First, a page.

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Sit-tightism’ anachronistic

The Daily Champion (Nigeria).

ZIMBABWE’S withdrawal from the Commonwealth on December 7 followed the refusal of the organisation to end that country’s suspension from the body. In March 2002, the Commonwealt

h cited Zimbabwe’s President Robert Mugabe’s election-rigging and persecution of dissidents to suspend the country from the group.

In the heat of the electoral campaigns in 2002, the opposition presidential candidate, Morgan Tsvangirai, was restricted by a new law from campaigning openly and his supporters labelled dissidents and hounded. Independent journalism was banned, and journalists Mugabe disliked barred from practising in the country. Mugabe’s army chief warned that he would never let Tsvangirai become president. For the same reasons of election-rigging and violation of human rights by the Mugabe government, the United States and the European Union (EU) imposed sanctions on Zimbabwe.

At the last Commonwealth Heads of Government Meeting (CHOGM), in Abuja, the organisation refused to terminate Zimbabwe’s suspension insisting that Mugabe’s government was yet to shun its oppressiveness and embrace democratic means. The evidence is there.

In September, barely three months before the CHOGM, Zimbabwean police shut down the country’s only independent daily. By a new law, known as Access to Information and Protection of Privacy Act, which demands, among others, licensing of journalists and prohibitive registration fees for private newspapers, President Mugabe has permanently kept out independent journalism.

During the recent CHOGM, Zimbabwe’s opposition Movement for Democratic Change (MDC) showed in Abuja grisly video clips of its members being hounded and brutalised by Mugabe’s government. Almost simultaneously, President Mugabe threatened to use “some measures of force” against his opponents. The continued hounding and hurling into detention of members of Zimbabwe’s opposition cannot rightly be dismissed as a common fate of dissidents on the African continent.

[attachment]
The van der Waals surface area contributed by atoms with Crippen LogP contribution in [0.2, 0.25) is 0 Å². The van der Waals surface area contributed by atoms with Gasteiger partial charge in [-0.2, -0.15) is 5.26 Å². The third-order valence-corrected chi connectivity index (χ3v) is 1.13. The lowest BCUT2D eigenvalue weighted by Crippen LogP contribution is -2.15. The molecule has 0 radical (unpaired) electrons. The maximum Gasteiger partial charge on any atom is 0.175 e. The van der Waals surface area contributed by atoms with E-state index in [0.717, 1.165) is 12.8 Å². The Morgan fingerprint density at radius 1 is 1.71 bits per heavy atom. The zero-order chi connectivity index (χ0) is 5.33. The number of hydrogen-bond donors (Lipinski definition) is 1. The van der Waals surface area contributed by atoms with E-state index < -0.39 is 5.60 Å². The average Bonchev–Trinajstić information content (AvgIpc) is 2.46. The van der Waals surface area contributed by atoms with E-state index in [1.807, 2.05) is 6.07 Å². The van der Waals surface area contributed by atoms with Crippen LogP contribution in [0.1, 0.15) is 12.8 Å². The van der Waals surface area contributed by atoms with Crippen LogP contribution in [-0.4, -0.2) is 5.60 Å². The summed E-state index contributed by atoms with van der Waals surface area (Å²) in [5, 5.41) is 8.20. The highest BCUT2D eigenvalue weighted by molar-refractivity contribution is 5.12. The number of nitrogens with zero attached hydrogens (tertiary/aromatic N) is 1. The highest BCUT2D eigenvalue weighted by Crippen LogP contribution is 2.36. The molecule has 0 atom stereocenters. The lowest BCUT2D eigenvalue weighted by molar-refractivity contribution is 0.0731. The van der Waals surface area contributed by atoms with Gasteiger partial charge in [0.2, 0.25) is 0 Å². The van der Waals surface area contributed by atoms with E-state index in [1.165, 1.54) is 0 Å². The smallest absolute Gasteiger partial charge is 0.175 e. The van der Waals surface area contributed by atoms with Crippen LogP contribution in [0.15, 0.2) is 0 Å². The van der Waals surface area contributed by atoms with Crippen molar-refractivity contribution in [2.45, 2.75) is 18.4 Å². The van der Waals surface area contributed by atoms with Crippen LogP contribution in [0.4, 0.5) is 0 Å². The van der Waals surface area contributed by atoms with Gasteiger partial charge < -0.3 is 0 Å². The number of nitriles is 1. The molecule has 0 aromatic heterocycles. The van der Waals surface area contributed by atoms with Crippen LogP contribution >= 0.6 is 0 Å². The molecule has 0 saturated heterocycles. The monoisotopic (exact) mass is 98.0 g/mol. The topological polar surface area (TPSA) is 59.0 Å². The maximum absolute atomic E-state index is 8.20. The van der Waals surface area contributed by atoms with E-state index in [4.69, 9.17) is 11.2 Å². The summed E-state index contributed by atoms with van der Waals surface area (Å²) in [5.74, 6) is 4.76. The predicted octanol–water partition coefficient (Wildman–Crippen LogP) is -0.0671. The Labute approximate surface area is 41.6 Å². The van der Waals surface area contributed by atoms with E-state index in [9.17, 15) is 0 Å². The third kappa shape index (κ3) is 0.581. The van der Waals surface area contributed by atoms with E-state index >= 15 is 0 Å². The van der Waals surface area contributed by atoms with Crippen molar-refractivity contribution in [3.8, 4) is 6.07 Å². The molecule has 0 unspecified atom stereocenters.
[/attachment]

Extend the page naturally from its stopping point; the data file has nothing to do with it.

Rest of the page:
The situation is bound to worsen still with Zimbabwe’s expulsion on December 3 by the IMF. The expulsion was prompted by the government’s unwillingness to take steps to revive Zimbabwe’s economy that has shrunk by 40% since 1999 and reduce the current inflation of 619,5% and large dependence of the population on foreign food aid. President Mugabe and his supporters claim that Zimbabwe is being unfairly treated by white members of the Commonwealth who are opposed to its controversial land reform programme. So far, by the redistribution of the farmlands or the wholesale transfer of them from white farmers to black Zimbabweans, the farmlands have become less productive in the hands of farmers who lack skills and equipment. The solution should be gradual, phasal transfer of the farmlands.

Zimbabwe’s pull-out from the Commonwealth follows the example of apartheid-era South Africa which quit the organisation in 1961 rather than dismantle the oppressive apartheid regime. Pakistan, though still suspended from the Commonwealth because of its military regime, has not withdrawn from the organisation.

With the restoration of democracy in Fiji and Nigeria, the countries once suspended for mounting coups and hanging dissidents respectively, have returned to the Commonwealth. President Mugabe should be persuaded to take necessary steps to return his country to the Commonwealth.

As long as Zimbabwe stays out of the Commonwealth, the US and the EU are likely to retain their sanctions which are having adverse effects on the country’s economy. Because Zimbabwe is out of the Commonwealth, members of the organisation may no longer be able to exercise peer pressure on Mugabe. Even then, Zimbabwe remains a member of other relevant international organisations such as the Southern African Development Community, African Union etc.

Leaders of these organisations should persuade Mugabe to retrace his steps. President Olusegun Obasanjo’s report to the recent CHOGM on his efforts at reconciling the differences between the Zimbabwe government and opposition raises the hope of fresh elections in Zimbabwe. This will reduce President Mugabe’s term of office and probably open up the political space. Anti-democratic arm-twisting, manipulation of the ballot and constitution for the purpose of sit-tightism is totally anachronistic in the post-Cold-War world where popular pressure for change has swept away one-party dictatorships and compelled truly multi-party elections in a number of countries.

Again, if President Mugabe is no longer confident of being voted into power in a free and fair election, it may well mean the calculation of Zimbabweans that he has nothing more to contribute to the growth and development of their country after his 23 years in power.

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